Module: RSpec::Matchers::Composable

Included in:
BuiltIn::BaseMatcher, BuiltIn::RaiseError, BuiltIn::ThrowSymbol, DSL::Matcher
Defined in:
lib/rspec/matchers/composable.rb

Overview

Mixin designed to support the composable matcher features of RSpec 3+. Mix it into your custom matcher classes to allow them to be used in a composable fashion.

Defined Under Namespace

Classes: DescribableItem

Class Method Summary (collapse)

Instance Method Summary (collapse)

Class Method Details

+ (Boolean) enumerable?(item)

This method is part of a private API. You should avoid using this method if possible, as it may be removed or be changed in the future.

Returns:

  • (Boolean)


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# File 'lib/rspec/matchers/composable.rb', line 162

def enumerable?(item)
  return false if String === item
  Enumerable === item
end

+ (Object) surface_descriptions_in(item)

Transforms the given data structue (typically a hash or array) into a new data structure that, when #inspect is called on it, will provide descriptions of any contained matchers rather than the normal #inspect output.

You are encouraged to use this in your custom matcher's description, failure_message or failure_message_when_negated implementation if you are supporting any arguments which may be a data structure containing matchers.



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# File 'lib/rspec/matchers/composable.rb', line 99

def surface_descriptions_in(item)
  if Matchers.is_a_describable_matcher?(item)
    DescribableItem.new(item)
  elsif Hash === item
    Hash[surface_descriptions_in(item.to_a)]
  elsif Struct === item
    item.inspect
  elsif enumerable?(item)
    begin
      item.map { |subitem| surface_descriptions_in(subitem) }
    rescue IOError # STDOUT is enumerable but `map` raises an error
      item.inspect
    end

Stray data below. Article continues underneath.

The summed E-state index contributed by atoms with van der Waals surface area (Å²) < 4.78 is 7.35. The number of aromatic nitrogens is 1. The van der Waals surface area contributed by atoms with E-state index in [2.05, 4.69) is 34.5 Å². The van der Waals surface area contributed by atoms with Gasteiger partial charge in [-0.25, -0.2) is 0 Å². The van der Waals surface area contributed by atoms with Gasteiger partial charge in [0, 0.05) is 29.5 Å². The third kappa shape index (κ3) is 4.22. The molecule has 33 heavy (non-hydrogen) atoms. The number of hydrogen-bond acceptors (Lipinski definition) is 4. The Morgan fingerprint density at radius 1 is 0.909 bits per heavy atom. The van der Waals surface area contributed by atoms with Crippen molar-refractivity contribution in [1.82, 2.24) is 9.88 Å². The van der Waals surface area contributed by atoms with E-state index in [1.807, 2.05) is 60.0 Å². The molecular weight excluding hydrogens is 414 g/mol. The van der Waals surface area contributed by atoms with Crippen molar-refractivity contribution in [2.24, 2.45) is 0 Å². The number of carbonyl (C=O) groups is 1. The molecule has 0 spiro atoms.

else
    item
  end
end

Instance Method Details

- (Object) ===(value)

Delegates to #matches?. Allows matchers to be used in composable fashion and also supports using matchers in case statements.



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# File 'lib/rspec/matchers/composable.rb', line 45

def ===(value)
  matches?(value)
end

- (Object) and(matcher) Also known as: &

Note:

The negative form (expect(...).not_to matcher.and other) is not supported at this time.

Creates a compound and expectation. The matcher will only pass if both sub-matchers pass. This can be chained together to form an arbitrarily long chain of matchers.

Examples:

expect(alphabet).to start_with("a").and end_with("z")
expect(alphabet).to start_with("a") & end_with("z")


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# File 'lib/rspec/matchers/composable.rb', line 22

def and(matcher)
  BuiltIn::Compound::And.new self, matcher
end

- (Object) description_of(object)

Returns the description of the given object in a way that is aware of composed matchers. If the object is a matcher with a description method, returns the description; otherwise returns object.inspect.

You are encouraged to use this in your custom matcher's description, failure_message or failure_message_when_negated implementation if you are supporting matcher arguments.



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# File 'lib/rspec/matchers/composable.rb', line 82

def description_of(object)
  return object.description if Matchers.is_a_describable_matcher?(object)
  object.inspect
end

- (Object) or(matcher) Also known as: |

Note:

The negative form (expect(...).not_to matcher.or other) is not supported at this time.

Creates a compound or expectation. The matcher will pass if either sub-matcher passes. This can be chained together to form an arbitrarily long chain of matchers.

Examples:

expect(stoplight.color).to eq("red").or eq("green").or eq("yellow")
expect(stoplight.color).to eq("red") | eq("green") | eq("yellow")


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# File 'lib/rspec/matchers/composable.rb', line 38

def or(matcher)
  BuiltIn::Compound::Or.new self, matcher
end

- (Boolean) values_match?(expected, actual)

This provides a generic way to fuzzy-match an expected value against an actual value. It understands nested data structures (e.g. hashes and arrays) and is able to match against a matcher being used as the expected value or within the expected value at any level of nesting.

Within a custom matcher you are encouraged to use this whenever your matcher needs to match two values, unless it needs more precise semantics. For example, the eq matcher does not use this as it is meant to use == (and only ==) for matching.

Parameters:

  • expected (Object)

    what is expected

  • actual (Object)

    the actual value

Returns:

  • (Boolean)


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# File 'lib/rspec/matchers/composable.rb', line 66

def values_match?(expected, actual)
  expected = with_matchers_cloned(expected)
  Support::FuzzyMatcher.values_match?(expected, actual)
end